Perhaps there’s something in the water in Mayagüez and Aguadilla.
Senators from these west coast cities in Puerto Rico have been especially busy during sessions since the beginning of 2015, proposing all sorts of laws involving food.
First, there was Senator Gilberto Rodríguez Valle, who took to the Senate floor at the end of January to propose “Proyecto 865,” also known as the “Programa de Niñez Saludable” (“Program for a Healthy Childhood”). Citing statistics from a recently released study about childhood obesity on the island, Rodríguez warned about a legitimate public health problem, and suggested that he had a legislative intervention that might be just the cure Puerto Rican kids need: compel teachers to identify obese kids in their classrooms, and turn over their names to authorities, who will in turn fine parents who are deemed to be “crassly negligent.”
Rodríguez lamented the “undeniable reality that we’re living in a social era in which families are very disconnected. Parents work too much and become prisoners of stress, with less and less time to devote attention to their children,” he said when announcing the program.
To combat childhood obesity, Rodríguez outlined a four-step plan that would begin with teachers identifying children who are obese or deemed to be at risk of becoming overweight. The second step would be sending the child for an evaluation, in which height and weight would be recorded and the child’s eating and exercise habits would be assessed.
The third phase would involve developing a customized plan for the overweight child, with exercise and meal prescriptions that parents would be expected to implement. A representative from the Department of Health would visit the family every four weeks to monitor progress.
If, after six months, no progress was noted, the representative would be authorized to refer the case to the Department of the Family of Puerto Rico, which could then impose a fine of up to $500 on the parents or guardians. If, after six more months, no progress was recorded, an additional fine of up to $800 could be levied.
Unsurprisingly, local and international media seized on Rodríguez’s proposal, naming it the “fat law” and heaping criticism on the senator. On February 10, the Puerto Rico Senate issued a press release in which the senator clarified — or tried to — that the “priority is health, not fines,” and that anyone arguing otherwise was simply playing party politics.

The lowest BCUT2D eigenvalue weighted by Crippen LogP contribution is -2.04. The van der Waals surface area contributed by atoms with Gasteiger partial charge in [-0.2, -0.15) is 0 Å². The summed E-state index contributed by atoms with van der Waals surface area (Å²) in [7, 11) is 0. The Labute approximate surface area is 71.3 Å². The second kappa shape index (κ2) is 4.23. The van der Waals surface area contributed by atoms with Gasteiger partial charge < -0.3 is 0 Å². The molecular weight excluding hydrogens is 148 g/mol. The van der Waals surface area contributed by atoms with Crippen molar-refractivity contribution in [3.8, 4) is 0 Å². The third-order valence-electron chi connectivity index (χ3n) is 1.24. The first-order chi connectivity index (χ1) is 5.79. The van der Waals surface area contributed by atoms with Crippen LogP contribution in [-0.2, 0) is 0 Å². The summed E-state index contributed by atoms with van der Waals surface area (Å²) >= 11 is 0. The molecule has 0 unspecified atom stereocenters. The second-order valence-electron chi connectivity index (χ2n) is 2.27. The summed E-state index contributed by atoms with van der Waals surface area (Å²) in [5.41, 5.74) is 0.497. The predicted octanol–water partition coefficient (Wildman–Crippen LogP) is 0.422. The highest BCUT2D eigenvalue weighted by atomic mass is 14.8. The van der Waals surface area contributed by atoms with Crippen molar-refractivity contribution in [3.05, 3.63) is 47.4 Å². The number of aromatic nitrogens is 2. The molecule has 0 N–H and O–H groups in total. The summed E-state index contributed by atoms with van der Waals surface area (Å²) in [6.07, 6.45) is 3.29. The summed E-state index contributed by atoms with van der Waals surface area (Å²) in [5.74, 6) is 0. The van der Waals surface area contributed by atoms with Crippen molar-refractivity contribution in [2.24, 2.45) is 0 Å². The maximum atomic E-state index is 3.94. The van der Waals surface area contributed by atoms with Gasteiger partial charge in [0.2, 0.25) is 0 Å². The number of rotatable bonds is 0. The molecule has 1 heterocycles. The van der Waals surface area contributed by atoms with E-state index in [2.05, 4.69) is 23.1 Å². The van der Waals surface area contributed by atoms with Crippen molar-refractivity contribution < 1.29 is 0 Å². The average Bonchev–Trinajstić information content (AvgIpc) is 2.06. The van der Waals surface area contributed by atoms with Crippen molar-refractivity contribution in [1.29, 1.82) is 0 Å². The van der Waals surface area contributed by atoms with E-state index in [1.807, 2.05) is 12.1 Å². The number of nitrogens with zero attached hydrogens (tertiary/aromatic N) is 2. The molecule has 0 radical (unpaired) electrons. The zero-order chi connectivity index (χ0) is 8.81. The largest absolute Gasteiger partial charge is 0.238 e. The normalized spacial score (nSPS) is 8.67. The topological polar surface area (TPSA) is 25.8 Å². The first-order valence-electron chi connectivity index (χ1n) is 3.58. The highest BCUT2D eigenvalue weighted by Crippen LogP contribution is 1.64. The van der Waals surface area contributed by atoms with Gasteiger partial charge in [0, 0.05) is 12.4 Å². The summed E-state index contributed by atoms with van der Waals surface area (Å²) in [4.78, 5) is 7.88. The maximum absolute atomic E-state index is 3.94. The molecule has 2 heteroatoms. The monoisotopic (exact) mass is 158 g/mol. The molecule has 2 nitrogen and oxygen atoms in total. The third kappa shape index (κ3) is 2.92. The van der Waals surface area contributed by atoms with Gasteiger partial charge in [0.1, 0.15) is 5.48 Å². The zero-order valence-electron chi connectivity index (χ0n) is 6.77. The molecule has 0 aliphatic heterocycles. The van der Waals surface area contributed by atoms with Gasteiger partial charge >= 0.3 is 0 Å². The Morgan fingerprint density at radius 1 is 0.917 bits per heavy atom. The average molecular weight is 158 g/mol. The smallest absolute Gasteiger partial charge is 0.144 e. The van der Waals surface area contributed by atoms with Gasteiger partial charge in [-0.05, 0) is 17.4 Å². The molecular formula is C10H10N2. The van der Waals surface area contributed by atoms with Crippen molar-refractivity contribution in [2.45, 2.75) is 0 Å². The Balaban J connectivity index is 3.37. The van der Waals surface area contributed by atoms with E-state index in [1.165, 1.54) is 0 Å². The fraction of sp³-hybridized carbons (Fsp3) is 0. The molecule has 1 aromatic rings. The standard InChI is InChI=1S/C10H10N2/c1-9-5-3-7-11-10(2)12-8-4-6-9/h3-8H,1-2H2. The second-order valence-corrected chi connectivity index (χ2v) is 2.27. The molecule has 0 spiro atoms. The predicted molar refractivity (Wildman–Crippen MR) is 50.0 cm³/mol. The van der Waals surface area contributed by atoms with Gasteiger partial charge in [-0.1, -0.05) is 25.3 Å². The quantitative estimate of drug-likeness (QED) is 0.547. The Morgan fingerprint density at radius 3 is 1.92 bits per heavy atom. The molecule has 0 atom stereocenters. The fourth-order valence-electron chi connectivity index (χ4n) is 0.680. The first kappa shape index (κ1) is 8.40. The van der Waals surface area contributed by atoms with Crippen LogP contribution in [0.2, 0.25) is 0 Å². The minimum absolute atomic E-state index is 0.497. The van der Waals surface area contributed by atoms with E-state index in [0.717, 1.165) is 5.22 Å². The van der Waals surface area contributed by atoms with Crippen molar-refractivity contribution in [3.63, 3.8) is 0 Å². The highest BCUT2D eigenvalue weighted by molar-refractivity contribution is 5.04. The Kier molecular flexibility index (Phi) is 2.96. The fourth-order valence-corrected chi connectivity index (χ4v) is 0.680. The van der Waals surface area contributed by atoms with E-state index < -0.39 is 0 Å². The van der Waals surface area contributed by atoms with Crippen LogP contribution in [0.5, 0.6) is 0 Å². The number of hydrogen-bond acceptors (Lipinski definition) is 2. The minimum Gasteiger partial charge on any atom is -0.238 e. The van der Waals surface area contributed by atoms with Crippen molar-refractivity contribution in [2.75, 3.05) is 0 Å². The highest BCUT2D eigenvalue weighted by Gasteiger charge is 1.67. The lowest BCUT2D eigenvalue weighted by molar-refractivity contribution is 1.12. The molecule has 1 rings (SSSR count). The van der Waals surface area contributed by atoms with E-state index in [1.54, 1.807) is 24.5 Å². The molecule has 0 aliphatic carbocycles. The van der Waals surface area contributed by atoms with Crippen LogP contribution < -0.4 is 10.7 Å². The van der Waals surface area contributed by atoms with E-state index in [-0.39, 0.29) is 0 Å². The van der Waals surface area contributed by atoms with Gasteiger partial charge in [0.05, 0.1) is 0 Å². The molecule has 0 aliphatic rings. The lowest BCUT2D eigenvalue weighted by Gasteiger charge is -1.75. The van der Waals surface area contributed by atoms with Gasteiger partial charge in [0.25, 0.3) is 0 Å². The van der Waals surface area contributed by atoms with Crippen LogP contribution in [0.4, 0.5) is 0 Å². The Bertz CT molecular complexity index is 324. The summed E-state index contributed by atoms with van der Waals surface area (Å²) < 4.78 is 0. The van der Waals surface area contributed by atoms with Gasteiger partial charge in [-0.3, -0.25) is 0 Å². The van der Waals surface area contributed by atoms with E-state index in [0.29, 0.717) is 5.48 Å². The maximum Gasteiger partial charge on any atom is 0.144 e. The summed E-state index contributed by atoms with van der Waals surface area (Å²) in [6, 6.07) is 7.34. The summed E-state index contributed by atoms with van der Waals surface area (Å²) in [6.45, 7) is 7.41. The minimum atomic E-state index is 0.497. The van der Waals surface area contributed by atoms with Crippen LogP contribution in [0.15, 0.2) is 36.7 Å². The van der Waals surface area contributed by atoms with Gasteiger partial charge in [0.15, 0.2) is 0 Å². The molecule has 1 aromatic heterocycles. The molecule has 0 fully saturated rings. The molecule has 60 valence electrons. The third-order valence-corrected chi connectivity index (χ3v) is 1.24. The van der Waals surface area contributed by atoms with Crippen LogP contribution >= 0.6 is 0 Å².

“People who focus on the fines haven’t read the project,” he fumed, though it’s difficult to do so, since it doesn’t seem to be easily available online.
Senator Rodríguez went on to say that everyone in Puerto Rico “knows we have a grave problem with obesity,” a “problem that must be corrected in infancy.” Recent studies have found that close to 30 percent of Puerto Rican children are overweight. But what the press release fails to mention — and what critics are railing against — is the fact that the “fat law” will only exacerbate the considerable amount of stress that the senator himself recognized plagues parents on the island.
Instead of viewing the problem of childhood obesity as a condition influenced by a cluster of much more serious social problems that need to be addressed — namely, food deserts, dependence upon imports, and the discrepancy between the cost of living and annual income (the median household income is just $19,518) — Rodríguez burdens his already overwhelmed constituency.
In addition to the onus placed on parents, there’s the issue of turning teachers into weight wardens, likely making already tense relations between parents and teachers more so.
Growing a “Green Hope”
Another senator from Mayagüez-Aguadilla, Maritere González, is attempting to address at least one of those bigger-picture issues: that of limited access to healthy food. On February 11, she took the Senate podium to propose PS1025, or “Verde Esperanza” (“Green Hope”), a bill that would create school-based gardens, to be tended by special education students. The program is intended to be integrated into the Department of Education’s formal curriculum for primary and secondary school students enrolled in special education classes, with the end goal of “awakening interest in and curiosity about nature and the environment… and, above all, [offering the students] the opportunity to have an independent life.”
The “Green Hope” bill didn’t get nearly as much print or air time as Rodríguez’s “fat law,” nor was it subjected to close scrutiny, though it’s lacking in particulars about how it will be funded and implemented, and what kind of projected reach and long-term effects it might have.
It remains to be seen whether either project will achieve lift-off. The response to the “fat law” has been so vehement that it’s hard to imagine it could ever be implemented, much less achieve the ambitious goals Senator Rodríguez hopes, and “Green Hope” sounds nice, if thin on details.
Whether any senators will use the current session to propose meaningful legislation addressing the real food issues confronting the island, though, is probably less likely still.